Following reports that it promotes fat accumulation in the liver, researchers in China investigated limonene’s effect on obesity using an animal model of high-fat, diet-induced obesity. Limonene was discovered to have “dietary supplement potential for preventing and treating metabolic diseases” according to the study.

The Journal of Experimental and Therapeutic Medicine released a 2018 study suggesting that the effects of α-limonene on “stroke-prone spontaneously hypertensive rats” (SHRsp) might be beneficial. After stroke, ᴅ-limonene was discovered to lower blood pressure in SHRsp rats. It also prevented learning and cognitive impairments.

Safety and side effects

Since 1994, the US Food and Drug Administration has recognized limonene as a safe food additive and flavoring. Researchers discovered that limonene has “slightly low acute oral toxicity.” The only reported negative effect was skin irritation from limonene-infused shampoos, lotions, or sprays.

Limonene cannabis strains for anxiety, depression, and stress relief.

Limonene is a terpene that may be found in cannabis and nature. The flavor of citrus fruit peels is largely composed of limonene, as you correctly pointed out, which explains why the terpene got its name from the lemon. Limonene has been utilized as a fragrance component since it has such a pleasant scent.

In small amounts, limonene is biodegradable and non-harmful. However, larger doses may produce unpleasant side effects. A single gram per kilogram of body weight (about 68 grams of limonene for a 150-pound person) is an unhealthy amount to ingest. While dietary supplements containing limonene are readily available, it’s a good idea to consult with your doctor before adding large quantities of limonene to your diet because this is considerably greater than what you’ll find in cannabis flower or cannabis products.

Geranyl pyrophosphate is transformed into limonene in the presence of enzymes, and it serves as a precursor to cannabinoids. After being produced, limonene may be excreted or converted to other cannabis terpenes.

Lemon balm contains a chemical that is similar to terpene limonene, which plants use to defend themselves from pathogens. Its antibacterial and antioxidant properties have been well-studied but it also has an impact on brain function that scientists are looking to understand better for the treatment of a range of diseases—including anxiety and other mental health issues.

The potential benefits of limonene on anxiety, depression, and stress

Both orally ingested limonene and inhaled limonene vapor have been proved in laboratory mice to reduce anxiety. Limonene has also been shown in studies to help mice afflicted with obsessive compulsive disorder-like behavior (OCD) decrease their compulsive habits. Limonene’s anxiolytic effects, on the other hand, seem to be strain or type of anxiety test used; thus, its anxiolytic effects may work for some but not others.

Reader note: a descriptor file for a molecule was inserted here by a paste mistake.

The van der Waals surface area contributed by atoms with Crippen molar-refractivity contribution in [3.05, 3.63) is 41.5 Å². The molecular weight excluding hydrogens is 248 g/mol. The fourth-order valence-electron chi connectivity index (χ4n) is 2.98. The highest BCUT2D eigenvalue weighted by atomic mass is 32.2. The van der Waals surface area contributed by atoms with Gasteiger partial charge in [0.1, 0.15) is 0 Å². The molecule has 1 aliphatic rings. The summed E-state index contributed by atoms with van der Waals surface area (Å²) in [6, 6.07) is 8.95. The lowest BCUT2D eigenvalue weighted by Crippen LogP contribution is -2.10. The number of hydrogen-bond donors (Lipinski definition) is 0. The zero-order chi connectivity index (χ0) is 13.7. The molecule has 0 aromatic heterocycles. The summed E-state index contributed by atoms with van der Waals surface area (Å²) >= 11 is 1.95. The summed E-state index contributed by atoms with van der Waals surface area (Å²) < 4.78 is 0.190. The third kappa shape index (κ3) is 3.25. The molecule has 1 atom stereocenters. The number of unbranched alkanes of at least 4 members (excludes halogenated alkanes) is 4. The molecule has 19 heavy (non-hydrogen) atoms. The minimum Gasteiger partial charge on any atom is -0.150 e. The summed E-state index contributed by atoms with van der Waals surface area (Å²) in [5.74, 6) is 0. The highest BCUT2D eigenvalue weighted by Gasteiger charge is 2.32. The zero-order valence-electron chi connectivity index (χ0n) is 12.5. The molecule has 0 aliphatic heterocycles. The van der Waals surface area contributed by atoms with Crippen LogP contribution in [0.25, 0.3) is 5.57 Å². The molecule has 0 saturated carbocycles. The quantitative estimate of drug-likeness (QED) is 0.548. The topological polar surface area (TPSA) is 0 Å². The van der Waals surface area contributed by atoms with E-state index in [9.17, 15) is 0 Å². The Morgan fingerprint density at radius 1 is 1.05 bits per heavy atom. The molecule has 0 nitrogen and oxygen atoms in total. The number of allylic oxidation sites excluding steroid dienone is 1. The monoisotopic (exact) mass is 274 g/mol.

Both orally ingested limonene and inhaled limonene vapour have been proved in laboratory mice to reduce anxiety. Limonene has also been observed in studies to help mice with obsessive compulsive disorder-like behavior (OCD) quit compulsive behaviors. Limonene’s anxiolytic effects, on the other hand, appear to be strain or type of anxiety test used; thus, its anxiolytic effects may work for some but not others.

Limonene has been shown in animal studies to be an antidepressant. Although only a few human research have been done on limonene’s antidepressant effectiveness, one modest study of 12 hospitalised patients with depression found encouraging results. According to one tiny study, limonene vapor inhalation reduced the need for antidepressant drugs in 9 of the participants, improved stress hormone levels, and boosted immune function.

Limonene give strains a lemon aroma

A single terpene does not determine the scent of a strain; rather, it is made up of a variety of terpenes. Even if the combination includes many terpenes, one particular terpene will have a distinct odor from many other Terpenes used together.

There are many different color variations, as well as shapes and forms, of cannabis. This is something that certain dispensaries may provide you with a hands-on experience of, where you can smell the distinct scents of individual terpenes in what are known as “terpene stations.” nNone of these fragrances smells exactly like cannabis flower; this is because cannabis contains numerous terpenes instead of just one.

It’s feasible that recognizing the name and, perhaps, even smelling a strain’s fragrance may not be enough to identify its unique terpene profile. Only laboratory testing can tell you for sure what the terpene profile of a cannabis strain or product is.

Unfortunately, most states do not require cannabis products to be tested for terpene levels, and few businesses provide this information on product labels. Look for lab-tested terpene profiles on the label of any strains recommended by your budtender if you want to know the terpene profile of a strain. There are a few cannabis firms that provide terpene profiles to clients on product labels, however look for lab-tested terpene profiles on the strain’s label if you want to learn about a strain’s terpene profile.